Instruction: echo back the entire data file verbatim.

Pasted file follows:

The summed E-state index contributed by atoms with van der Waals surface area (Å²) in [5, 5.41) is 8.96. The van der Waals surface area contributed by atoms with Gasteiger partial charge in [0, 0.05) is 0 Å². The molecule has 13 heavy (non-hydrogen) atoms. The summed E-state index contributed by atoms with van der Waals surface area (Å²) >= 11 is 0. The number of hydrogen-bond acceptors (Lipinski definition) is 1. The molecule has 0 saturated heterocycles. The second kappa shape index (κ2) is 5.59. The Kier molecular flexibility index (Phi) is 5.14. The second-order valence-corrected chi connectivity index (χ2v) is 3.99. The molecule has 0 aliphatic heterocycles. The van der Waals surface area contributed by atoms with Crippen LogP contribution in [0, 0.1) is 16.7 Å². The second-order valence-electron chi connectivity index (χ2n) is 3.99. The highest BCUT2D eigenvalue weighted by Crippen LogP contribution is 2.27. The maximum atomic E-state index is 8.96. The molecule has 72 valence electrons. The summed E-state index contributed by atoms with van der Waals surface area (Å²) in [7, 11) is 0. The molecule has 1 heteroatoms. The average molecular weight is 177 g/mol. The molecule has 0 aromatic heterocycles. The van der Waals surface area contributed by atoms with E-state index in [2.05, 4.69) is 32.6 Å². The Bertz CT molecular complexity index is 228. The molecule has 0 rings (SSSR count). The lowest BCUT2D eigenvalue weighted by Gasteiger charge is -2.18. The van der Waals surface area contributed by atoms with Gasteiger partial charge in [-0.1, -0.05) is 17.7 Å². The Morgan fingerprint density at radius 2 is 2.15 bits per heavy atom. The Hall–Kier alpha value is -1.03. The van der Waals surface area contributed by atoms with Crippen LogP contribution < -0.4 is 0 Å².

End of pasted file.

The summed E-state index contributed by atoms with van der Waals surface area (Å²) in [5, 5.41) is 8.96. The van der Waals surface area contributed by atoms with Gasteiger partial charge in [0, 0.05) is 0 Å². The molecule has 13 heavy (non-hydrogen) atoms. The summed E-state index contributed by atoms with van der Waals surface area (Å²) >= 11 is 0. The number of hydrogen-bond acceptors (Lipinski definition) is 1. The molecule has 0 saturated heterocycles. The second kappa shape index (κ2) is 5.59. The Kier molecular flexibility index (Phi) is 5.14. The second-order valence-corrected chi connectivity index (χ2v) is 3.99. The molecule has 0 aliphatic heterocycles. The van der Waals surface area contributed by atoms with Crippen LogP contribution in [0, 0.1) is 16.7 Å². The second-order valence-electron chi connectivity index (χ2n) is 3.99. The highest BCUT2D eigenvalue weighted by Crippen LogP contribution is 2.27. The maximum atomic E-state index is 8.96. The molecule has 72 valence electrons. The summed E-state index contributed by atoms with van der Waals surface area (Å²) in [7, 11) is 0. The molecule has 1 heteroatoms. The average molecular weight is 177 g/mol. The molecule has 0 aromatic heterocycles. The van der Waals surface area contributed by atoms with E-state index in [2.05, 4.69) is 32.6 Å². The Bertz CT molecular complexity index is 228. The molecule has 0 rings (SSSR count). The lowest BCUT2D eigenvalue weighted by Gasteiger charge is -2.18. The van der Waals surface area contributed by atoms with Gasteiger partial charge in [-0.1, -0.05) is 17.7 Å². The Morgan fingerprint density at radius 2 is 2.15 bits per heavy atom. The Hall–Kier alpha value is -1.03. The van der Waals surface area contributed by atoms with Crippen LogP contribution < -0.4 is 0 Å².